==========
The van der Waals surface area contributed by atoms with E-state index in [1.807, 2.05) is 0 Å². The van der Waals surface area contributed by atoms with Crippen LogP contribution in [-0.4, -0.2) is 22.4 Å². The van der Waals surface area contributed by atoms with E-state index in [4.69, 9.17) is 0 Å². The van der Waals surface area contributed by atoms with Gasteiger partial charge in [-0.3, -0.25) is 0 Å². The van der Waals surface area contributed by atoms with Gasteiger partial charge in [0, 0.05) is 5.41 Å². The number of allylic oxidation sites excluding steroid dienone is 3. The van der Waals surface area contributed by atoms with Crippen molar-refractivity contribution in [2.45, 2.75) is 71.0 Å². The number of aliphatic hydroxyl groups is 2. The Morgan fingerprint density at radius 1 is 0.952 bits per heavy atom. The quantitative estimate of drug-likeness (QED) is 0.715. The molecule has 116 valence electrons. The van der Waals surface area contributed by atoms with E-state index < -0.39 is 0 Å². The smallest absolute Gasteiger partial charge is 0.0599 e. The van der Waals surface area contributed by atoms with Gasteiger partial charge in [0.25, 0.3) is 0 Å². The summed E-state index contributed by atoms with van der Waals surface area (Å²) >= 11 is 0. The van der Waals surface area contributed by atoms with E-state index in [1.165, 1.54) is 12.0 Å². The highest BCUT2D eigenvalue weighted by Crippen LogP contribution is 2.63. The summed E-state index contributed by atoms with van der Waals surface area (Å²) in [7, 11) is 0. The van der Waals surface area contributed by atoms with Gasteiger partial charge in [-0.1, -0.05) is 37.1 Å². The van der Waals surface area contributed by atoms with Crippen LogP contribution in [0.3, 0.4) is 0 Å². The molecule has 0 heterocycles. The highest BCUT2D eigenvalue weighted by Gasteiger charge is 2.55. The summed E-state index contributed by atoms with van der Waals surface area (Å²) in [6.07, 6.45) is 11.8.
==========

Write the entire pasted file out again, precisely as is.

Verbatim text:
The van der Waals surface area contributed by atoms with E-state index in [1.807, 2.05) is 0 Å². The van der Waals surface area contributed by atoms with Crippen LogP contribution in [-0.4, -0.2) is 22.4 Å². The van der Waals surface area contributed by atoms with E-state index in [4.69, 9.17) is 0 Å². The van der Waals surface area contributed by atoms with Gasteiger partial charge in [-0.3, -0.25) is 0 Å². The van der Waals surface area contributed by atoms with Gasteiger partial charge in [0, 0.05) is 5.41 Å². The number of allylic oxidation sites excluding steroid dienone is 3. The van der Waals surface area contributed by atoms with Crippen molar-refractivity contribution in [2.45, 2.75) is 71.0 Å². The number of aliphatic hydroxyl groups is 2. The Morgan fingerprint density at radius 1 is 0.952 bits per heavy atom. The quantitative estimate of drug-likeness (QED) is 0.715. The molecule has 116 valence electrons. The van der Waals surface area contributed by atoms with E-state index < -0.39 is 0 Å². The smallest absolute Gasteiger partial charge is 0.0599 e. The van der Waals surface area contributed by atoms with Gasteiger partial charge in [0.25, 0.3) is 0 Å². The summed E-state index contributed by atoms with van der Waals surface area (Å²) >= 11 is 0. The van der Waals surface area contributed by atoms with E-state index in [1.165, 1.54) is 12.0 Å². The highest BCUT2D eigenvalue weighted by Crippen LogP contribution is 2.63. The summed E-state index contributed by atoms with van der Waals surface area (Å²) in [7, 11) is 0. The van der Waals surface area contributed by atoms with Gasteiger partial charge in [-0.1, -0.05) is 37.1 Å². The van der Waals surface area contributed by atoms with Crippen LogP contribution in [0.3, 0.4) is 0 Å². The molecule has 0 heterocycles. The highest BCUT2D eigenvalue weighted by Gasteiger charge is 2.55. The summed E-state index contributed by atoms with van der Waals surface area (Å²) in [6.07, 6.45) is 11.8.